Gold ticks up this morning, as bulls push through any signs of lessening risk aversion. The yellow metal also getting support from the weak economic data from both the U.S. and China that is heightening speculation of monetary easing from central banks around the world.
China’s exports unexpectedly contracted in August, with sales to the U.S. tumbling amid the escalating trade war between the two nations, Bloomberg reported. Exports decreased 1% in dollar terms from a year earlier, while imports declined 5.6%, leaving a trade surplus of $34.84 billion, according to data Sunday from the customs administration. Economists had forecast that exports would grow 2.2%, while imports would shrink by 6.4%.
On Friday, the People’s Bank of China said it will cut the amount of cash banks must hold as reserves to the lowest level since 2007, injecting liquidity into the economy.
Last week, the monthly U.S. employment report for August showed job growth slowed more than expected, boosting expectations that the Federal Reserve will cut rates at its meeting next week. Fed Chairman Jerome Powell said Friday that the report was consistent with a strong labor market and said that it didn’t foresee a U.S. recession despite some trade uncertainties.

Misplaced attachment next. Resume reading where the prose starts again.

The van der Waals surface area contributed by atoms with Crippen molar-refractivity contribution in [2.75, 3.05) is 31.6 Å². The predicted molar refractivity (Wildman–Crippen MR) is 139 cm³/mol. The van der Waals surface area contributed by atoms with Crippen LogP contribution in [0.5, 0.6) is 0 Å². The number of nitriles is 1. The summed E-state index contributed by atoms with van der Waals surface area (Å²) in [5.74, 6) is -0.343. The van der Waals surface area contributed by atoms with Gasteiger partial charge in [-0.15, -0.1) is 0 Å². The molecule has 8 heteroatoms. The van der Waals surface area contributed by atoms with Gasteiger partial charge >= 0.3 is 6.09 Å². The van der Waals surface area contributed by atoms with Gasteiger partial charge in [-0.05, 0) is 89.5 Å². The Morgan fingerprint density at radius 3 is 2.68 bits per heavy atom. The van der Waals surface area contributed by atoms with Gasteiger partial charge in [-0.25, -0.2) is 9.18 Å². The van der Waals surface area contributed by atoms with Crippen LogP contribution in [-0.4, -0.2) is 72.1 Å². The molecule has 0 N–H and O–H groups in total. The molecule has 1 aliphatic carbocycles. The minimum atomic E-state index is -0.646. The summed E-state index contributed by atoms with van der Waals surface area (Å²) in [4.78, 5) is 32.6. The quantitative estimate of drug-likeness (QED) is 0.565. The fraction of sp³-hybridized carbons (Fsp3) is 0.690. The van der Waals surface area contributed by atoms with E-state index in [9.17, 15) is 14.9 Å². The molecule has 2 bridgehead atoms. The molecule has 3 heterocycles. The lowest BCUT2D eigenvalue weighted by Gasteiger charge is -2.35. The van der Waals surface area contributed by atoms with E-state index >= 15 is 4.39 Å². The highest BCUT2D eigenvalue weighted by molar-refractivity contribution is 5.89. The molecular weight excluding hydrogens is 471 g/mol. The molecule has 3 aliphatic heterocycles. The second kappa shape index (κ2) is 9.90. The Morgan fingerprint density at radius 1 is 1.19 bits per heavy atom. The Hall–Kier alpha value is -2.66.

This morning, the CME FedWatch Tool put the probability of a Fed interest-rate cut on Sept. 18 at 93.5%, with the same percentage predicting a 25-basis-point reduction. That’s up from 90% on Friday. The odds of no cut were put at 6.5%.
The European Central bank is widely expected to cut rates on Thursday.
Adding to global uncertainty, police in Hong Kong fired tear gas on protesters on Sunday. And U.K. Prime Minister Boris Johnson has stuck to a plan to pull the country out of the European Union by the end of next month despite a series of defections from his Conservative Party. U.K. gross domestic product numbers are scheduled to come out Monday and may shed some light on how the Brexit battle is affecting the economy.
Precious metals lost ground last week after climbing in August amid uncertainty over the U.S.-China trade war, fears of an economic recession, speculation of upcoming interest-rate cuts and negative bond yields. The most-active December gold contract fell 0.9% last week to $1,515.50 an ounce on Comex. On Thursday, it posted its biggest one-day drop in dollar terms in almost three years. This morning, the December contract is up to $1,520.70.
Hedge funds and money managers increased their bullish positions in Comex gold and silver contracts in the week ended Sept. 3, U.S. Commodity Futures Trading Commission data showed Friday, according to Reuters.
Silver’s decline outpaced gold’s last week, with the December contract plummeting 1.2% to $18.12 an ounce on Comex. This morning, the Silver December contract is up a bit to $18.215. Spot platinum and spot palladium both advanced last week and are in positive territory this morning.
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